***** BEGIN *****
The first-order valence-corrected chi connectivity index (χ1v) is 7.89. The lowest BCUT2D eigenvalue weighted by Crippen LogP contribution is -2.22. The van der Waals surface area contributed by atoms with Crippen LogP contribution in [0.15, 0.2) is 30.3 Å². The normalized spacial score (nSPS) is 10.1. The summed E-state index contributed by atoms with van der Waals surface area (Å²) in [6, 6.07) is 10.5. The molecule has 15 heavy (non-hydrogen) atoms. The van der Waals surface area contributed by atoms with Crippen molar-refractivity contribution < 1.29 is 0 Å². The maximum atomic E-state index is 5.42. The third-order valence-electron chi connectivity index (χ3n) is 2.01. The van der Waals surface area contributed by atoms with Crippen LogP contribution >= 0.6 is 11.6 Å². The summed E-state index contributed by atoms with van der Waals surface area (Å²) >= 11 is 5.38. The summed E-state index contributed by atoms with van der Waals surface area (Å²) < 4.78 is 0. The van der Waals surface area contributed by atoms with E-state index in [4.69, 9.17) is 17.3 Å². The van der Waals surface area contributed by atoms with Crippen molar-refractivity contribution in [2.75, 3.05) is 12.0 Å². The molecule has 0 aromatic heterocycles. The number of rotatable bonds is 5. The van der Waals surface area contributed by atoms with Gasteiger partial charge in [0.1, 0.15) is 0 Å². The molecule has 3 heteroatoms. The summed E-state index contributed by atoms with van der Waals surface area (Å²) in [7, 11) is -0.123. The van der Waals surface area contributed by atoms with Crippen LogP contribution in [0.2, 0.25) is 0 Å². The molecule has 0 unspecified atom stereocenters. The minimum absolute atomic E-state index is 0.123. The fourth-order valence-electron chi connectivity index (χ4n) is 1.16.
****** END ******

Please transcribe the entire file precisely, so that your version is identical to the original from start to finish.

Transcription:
The first-order valence-corrected chi connectivity index (χ1v) is 7.89. The lowest BCUT2D eigenvalue weighted by Crippen LogP contribution is -2.22. The van der Waals surface area contributed by atoms with Crippen LogP contribution in [0.15, 0.2) is 30.3 Å². The normalized spacial score (nSPS) is 10.1. The summed E-state index contributed by atoms with van der Waals surface area (Å²) in [6, 6.07) is 10.5. The molecule has 15 heavy (non-hydrogen) atoms. The van der Waals surface area contributed by atoms with Crippen molar-refractivity contribution < 1.29 is 0 Å². The maximum atomic E-state index is 5.42. The third-order valence-electron chi connectivity index (χ3n) is 2.01. The van der Waals surface area contributed by atoms with Crippen LogP contribution >= 0.6 is 11.6 Å². The summed E-state index contributed by atoms with van der Waals surface area (Å²) >= 11 is 5.38. The summed E-state index contributed by atoms with van der Waals surface area (Å²) < 4.78 is 0. The van der Waals surface area contributed by atoms with E-state index in [4.69, 9.17) is 17.3 Å². The van der Waals surface area contributed by atoms with Crippen molar-refractivity contribution in [2.75, 3.05) is 12.0 Å². The molecule has 0 aromatic heterocycles. The number of rotatable bonds is 5. The van der Waals surface area contributed by atoms with Gasteiger partial charge in [0.1, 0.15) is 0 Å². The molecule has 3 heteroatoms. The summed E-state index contributed by atoms with van der Waals surface area (Å²) in [7, 11) is -0.123. The van der Waals surface area contributed by atoms with Crippen LogP contribution in [0.2, 0.25) is 0 Å². The molecule has 0 unspecified atom stereocenters. The minimum absolute atomic E-state index is 0.123. The fourth-order valence-electron chi connectivity index (χ4n) is 1.16.